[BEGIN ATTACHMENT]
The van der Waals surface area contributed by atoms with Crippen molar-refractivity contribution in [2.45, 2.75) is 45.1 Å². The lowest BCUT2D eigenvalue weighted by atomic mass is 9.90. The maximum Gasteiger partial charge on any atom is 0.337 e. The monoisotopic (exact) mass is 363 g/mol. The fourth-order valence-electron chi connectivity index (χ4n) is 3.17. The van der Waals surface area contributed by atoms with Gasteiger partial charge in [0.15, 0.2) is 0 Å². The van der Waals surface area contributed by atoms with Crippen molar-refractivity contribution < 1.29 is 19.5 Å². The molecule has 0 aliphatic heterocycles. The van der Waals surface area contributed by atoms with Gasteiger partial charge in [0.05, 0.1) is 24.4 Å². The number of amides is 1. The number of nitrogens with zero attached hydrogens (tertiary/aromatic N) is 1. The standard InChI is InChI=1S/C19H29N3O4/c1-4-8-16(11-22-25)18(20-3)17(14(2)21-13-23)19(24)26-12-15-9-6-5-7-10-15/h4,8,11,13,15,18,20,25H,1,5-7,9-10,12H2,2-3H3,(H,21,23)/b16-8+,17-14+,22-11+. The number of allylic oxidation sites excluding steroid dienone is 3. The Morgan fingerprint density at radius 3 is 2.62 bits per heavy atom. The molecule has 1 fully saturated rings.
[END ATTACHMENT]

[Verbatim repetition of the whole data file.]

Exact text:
The van der Waals surface area contributed by atoms with Crippen molar-refractivity contribution in [2.45, 2.75) is 45.1 Å². The lowest BCUT2D eigenvalue weighted by atomic mass is 9.90. The maximum Gasteiger partial charge on any atom is 0.337 e. The monoisotopic (exact) mass is 363 g/mol. The fourth-order valence-electron chi connectivity index (χ4n) is 3.17. The van der Waals surface area contributed by atoms with Gasteiger partial charge in [0.15, 0.2) is 0 Å². The van der Waals surface area contributed by atoms with Crippen molar-refractivity contribution < 1.29 is 19.5 Å². The molecule has 0 aliphatic heterocycles. The van der Waals surface area contributed by atoms with Gasteiger partial charge in [0.05, 0.1) is 24.4 Å². The number of amides is 1. The number of nitrogens with zero attached hydrogens (tertiary/aromatic N) is 1. The standard InChI is InChI=1S/C19H29N3O4/c1-4-8-16(11-22-25)18(20-3)17(14(2)21-13-23)19(24)26-12-15-9-6-5-7-10-15/h4,8,11,13,15,18,20,25H,1,5-7,9-10,12H2,2-3H3,(H,21,23)/b16-8+,17-14+,22-11+. The number of allylic oxidation sites excluding steroid dienone is 3. The Morgan fingerprint density at radius 3 is 2.62 bits per heavy atom. The molecule has 1 fully saturated rings.